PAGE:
Wednesday, November 28, 2012

Book Mark: 2012 Scotiabank Giller Prize

A little behind with this one, as it was awarded the end of October. Nonetheless, it is a significant win for humorist / travel writer / fiction writer Will Ferguson.

Will Ferguson has won the 2012 Giller Prize, the $50,000 award considered one of Canada's most prestigious literary honours.

Though best known for his humour and travel writing, the Calgary writer won for his dark novel 419 on Tuesday night, accepting the prize at a star-studded gala in Toronto.

"I want to thank the jury for putting together such a fresh list of books," Ferguson, who was dressed in a traditional kilt, said after taking the stage to accept the prize.

"I commend them for taking the books on their own merit, without preconceptions — which is how a jury should act."

Then, reaching into his sporran for a flask, the author concluded his speech by leading the audience in a toast.

"Ladies and gentlemen: To the written word," Ferguson said before taking a sip from the flask he procured from the pouch.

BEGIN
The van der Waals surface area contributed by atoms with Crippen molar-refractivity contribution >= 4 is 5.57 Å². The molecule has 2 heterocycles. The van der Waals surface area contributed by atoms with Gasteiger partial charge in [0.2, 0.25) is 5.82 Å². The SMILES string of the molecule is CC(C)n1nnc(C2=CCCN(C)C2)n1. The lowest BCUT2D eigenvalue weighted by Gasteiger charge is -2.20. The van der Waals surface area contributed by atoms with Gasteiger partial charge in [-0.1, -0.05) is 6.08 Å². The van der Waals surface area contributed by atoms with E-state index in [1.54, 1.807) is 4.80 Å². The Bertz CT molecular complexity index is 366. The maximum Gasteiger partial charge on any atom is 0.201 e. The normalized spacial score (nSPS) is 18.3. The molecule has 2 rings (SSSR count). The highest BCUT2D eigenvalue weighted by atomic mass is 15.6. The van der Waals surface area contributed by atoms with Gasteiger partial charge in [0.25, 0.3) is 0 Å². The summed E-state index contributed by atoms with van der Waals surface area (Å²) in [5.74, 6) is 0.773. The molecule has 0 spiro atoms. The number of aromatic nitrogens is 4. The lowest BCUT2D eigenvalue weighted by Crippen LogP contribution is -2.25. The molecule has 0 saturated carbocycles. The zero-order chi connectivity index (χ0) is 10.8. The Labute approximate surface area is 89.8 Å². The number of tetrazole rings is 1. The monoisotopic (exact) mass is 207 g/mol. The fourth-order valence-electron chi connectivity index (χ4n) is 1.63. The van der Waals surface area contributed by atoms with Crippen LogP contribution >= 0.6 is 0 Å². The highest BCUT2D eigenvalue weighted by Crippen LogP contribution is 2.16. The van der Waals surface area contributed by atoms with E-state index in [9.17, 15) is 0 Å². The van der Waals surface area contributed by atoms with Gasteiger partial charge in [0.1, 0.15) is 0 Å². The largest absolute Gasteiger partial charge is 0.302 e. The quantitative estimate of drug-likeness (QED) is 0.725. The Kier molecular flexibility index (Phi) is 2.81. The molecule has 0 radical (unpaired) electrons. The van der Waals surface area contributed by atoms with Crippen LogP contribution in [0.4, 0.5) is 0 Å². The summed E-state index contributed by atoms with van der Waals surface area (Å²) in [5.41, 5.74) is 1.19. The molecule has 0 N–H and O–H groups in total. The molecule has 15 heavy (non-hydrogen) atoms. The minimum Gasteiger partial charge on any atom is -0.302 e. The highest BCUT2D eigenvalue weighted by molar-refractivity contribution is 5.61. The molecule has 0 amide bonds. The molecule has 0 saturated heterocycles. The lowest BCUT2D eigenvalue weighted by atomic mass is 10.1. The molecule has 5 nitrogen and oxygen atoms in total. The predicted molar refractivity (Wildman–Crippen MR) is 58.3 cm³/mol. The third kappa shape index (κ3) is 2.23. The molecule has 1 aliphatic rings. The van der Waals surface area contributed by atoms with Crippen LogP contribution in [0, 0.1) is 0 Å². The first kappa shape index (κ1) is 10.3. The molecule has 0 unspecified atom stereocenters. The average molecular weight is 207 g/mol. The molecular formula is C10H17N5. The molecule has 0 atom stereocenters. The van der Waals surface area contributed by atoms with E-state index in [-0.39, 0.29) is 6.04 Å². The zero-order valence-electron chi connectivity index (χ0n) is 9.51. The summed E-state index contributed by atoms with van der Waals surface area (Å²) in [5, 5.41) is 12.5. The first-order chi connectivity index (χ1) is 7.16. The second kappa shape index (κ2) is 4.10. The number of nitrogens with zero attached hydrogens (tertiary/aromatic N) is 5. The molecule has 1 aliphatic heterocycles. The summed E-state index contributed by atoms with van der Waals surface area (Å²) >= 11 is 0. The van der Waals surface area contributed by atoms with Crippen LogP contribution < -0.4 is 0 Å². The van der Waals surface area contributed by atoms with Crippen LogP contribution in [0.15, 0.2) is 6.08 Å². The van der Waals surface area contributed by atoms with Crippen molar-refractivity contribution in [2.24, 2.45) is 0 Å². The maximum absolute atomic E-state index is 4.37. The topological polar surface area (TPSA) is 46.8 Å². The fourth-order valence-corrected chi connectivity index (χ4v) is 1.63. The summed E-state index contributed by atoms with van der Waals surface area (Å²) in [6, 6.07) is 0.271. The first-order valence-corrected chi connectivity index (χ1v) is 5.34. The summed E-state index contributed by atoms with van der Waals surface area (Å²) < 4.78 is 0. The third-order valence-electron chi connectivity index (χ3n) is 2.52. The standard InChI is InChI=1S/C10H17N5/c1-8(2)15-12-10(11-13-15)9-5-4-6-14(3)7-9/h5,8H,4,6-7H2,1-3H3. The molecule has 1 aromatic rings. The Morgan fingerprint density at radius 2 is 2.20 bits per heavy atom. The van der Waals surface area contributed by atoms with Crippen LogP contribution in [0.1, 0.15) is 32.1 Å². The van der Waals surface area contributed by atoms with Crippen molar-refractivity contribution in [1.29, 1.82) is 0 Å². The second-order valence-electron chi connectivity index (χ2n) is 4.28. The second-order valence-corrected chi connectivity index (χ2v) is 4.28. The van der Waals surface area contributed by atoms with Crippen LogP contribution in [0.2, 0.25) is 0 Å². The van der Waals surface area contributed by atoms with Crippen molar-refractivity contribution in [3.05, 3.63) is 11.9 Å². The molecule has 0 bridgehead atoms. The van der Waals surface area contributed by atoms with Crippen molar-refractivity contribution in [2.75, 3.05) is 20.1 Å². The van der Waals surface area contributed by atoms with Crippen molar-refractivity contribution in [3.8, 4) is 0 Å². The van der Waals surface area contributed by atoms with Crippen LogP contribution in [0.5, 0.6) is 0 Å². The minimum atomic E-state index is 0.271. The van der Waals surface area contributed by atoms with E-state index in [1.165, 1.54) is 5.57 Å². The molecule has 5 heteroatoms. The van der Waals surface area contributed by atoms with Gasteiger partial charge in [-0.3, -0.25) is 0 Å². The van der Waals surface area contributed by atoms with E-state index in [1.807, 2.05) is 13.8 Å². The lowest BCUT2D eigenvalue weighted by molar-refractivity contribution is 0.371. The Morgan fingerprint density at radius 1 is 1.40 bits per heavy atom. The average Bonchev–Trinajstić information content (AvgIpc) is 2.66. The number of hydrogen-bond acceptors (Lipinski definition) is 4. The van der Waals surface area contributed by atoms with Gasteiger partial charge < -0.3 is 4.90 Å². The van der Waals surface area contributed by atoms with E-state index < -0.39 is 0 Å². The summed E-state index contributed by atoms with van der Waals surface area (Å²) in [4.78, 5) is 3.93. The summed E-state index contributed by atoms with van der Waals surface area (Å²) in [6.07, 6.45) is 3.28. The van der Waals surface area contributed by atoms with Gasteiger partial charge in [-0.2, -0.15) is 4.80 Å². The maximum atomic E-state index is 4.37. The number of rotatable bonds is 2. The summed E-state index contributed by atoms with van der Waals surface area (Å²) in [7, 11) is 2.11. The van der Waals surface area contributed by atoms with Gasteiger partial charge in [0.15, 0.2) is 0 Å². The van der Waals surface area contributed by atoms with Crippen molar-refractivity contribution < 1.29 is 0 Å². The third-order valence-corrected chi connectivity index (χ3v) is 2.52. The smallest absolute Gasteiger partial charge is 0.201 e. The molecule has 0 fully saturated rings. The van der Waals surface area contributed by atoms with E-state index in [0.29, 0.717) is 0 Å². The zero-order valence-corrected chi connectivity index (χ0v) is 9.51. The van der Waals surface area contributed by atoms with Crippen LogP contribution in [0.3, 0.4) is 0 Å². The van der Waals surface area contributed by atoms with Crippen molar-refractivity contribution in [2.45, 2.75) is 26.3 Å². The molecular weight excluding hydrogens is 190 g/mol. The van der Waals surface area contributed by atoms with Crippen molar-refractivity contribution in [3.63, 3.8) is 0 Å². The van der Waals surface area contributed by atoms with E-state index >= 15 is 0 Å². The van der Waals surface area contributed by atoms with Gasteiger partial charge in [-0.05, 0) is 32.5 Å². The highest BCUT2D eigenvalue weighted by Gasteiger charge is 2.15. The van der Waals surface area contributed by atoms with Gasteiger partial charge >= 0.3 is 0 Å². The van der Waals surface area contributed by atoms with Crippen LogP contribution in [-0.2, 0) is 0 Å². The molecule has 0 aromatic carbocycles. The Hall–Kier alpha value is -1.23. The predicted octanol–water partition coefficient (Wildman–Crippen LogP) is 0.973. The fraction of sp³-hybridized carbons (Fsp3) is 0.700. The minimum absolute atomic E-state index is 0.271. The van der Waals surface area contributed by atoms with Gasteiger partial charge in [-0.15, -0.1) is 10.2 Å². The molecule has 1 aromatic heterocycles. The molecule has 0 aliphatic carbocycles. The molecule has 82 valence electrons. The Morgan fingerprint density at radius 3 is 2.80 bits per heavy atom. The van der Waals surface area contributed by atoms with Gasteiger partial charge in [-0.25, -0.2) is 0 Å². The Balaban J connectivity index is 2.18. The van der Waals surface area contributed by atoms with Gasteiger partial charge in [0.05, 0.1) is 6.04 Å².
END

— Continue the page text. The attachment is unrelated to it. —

"And finally, to answer the question you're all wondering — yes I have something on underneath!"

A departure and a continuation

419 is a provocative tale of an email scam and a woman who sets out on a wide-ranging search for those she believes responsible for her father's death. It's different sort of writing for many fans of Ferguson, a three-time winner of the Stephen Leacock Medal.

"Everyone's saying it's a departure, which is understandable, but I think it's a continuum from Spanish Fly," he told reporters after the ceremony, referencing his earlier book.

"Spanish Fly was about con artists in the 1930s. It was a historical novel. So I didn't think of [419] as out of the blue, but I think of it as a continuation."

Ferguson didn't worry as much about writing in a genre for which he isn't as known.

"I think my publisher really took more of a risk than I did, to be honest, when I switched to literary fiction," he said.

Despite the kudos he's received for 419, he not ready to limit himself to one type of writing either.
"If a funny story grabs you, it grabs you. If travel grabs you, it grabs you," he said, noting that his next book will be a travel narrative about Rwanda, Burundi and potentially eastern Congo.
"I try to switch between fiction and travel. It uses different parts of your brain. No, I'm not giving up on travel writing, but I'm certainly enjoying fiction."

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